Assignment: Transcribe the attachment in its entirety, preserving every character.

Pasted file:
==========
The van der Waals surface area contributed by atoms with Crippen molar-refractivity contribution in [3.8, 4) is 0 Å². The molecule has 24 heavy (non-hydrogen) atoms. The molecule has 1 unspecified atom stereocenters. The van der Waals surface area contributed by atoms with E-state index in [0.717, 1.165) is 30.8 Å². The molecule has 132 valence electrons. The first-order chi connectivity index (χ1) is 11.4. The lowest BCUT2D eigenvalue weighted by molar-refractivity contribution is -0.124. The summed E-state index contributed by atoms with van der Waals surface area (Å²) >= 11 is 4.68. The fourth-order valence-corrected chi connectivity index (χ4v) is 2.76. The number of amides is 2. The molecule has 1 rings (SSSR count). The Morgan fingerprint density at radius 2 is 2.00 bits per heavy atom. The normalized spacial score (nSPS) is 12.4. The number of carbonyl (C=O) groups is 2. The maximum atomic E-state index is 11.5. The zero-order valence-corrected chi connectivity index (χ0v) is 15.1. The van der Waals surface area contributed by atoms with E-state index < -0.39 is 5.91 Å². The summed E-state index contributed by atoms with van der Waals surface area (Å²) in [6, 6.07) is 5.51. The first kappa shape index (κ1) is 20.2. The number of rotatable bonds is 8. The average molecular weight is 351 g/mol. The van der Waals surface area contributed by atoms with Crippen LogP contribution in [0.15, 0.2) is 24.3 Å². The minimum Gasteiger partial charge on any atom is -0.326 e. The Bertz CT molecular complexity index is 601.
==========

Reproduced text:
The van der Waals surface area contributed by atoms with Crippen molar-refractivity contribution in [3.8, 4) is 0 Å². The molecule has 24 heavy (non-hydrogen) atoms. The molecule has 1 unspecified atom stereocenters. The van der Waals surface area contributed by atoms with E-state index in [0.717, 1.165) is 30.8 Å². The molecule has 132 valence electrons. The first-order chi connectivity index (χ1) is 11.4. The lowest BCUT2D eigenvalue weighted by molar-refractivity contribution is -0.124. The summed E-state index contributed by atoms with van der Waals surface area (Å²) >= 11 is 4.68. The fourth-order valence-corrected chi connectivity index (χ4v) is 2.76. The number of amides is 2. The molecule has 1 rings (SSSR count). The Morgan fingerprint density at radius 2 is 2.00 bits per heavy atom. The normalized spacial score (nSPS) is 12.4. The number of carbonyl (C=O) groups is 2. The maximum atomic E-state index is 11.5. The zero-order valence-corrected chi connectivity index (χ0v) is 15.1. The van der Waals surface area contributed by atoms with E-state index < -0.39 is 5.91 Å². The summed E-state index contributed by atoms with van der Waals surface area (Å²) in [6, 6.07) is 5.51. The first kappa shape index (κ1) is 20.2. The number of rotatable bonds is 8. The average molecular weight is 351 g/mol. The van der Waals surface area contributed by atoms with Crippen LogP contribution in [0.15, 0.2) is 24.3 Å². The minimum Gasteiger partial charge on any atom is -0.326 e. The Bertz CT molecular complexity index is 601.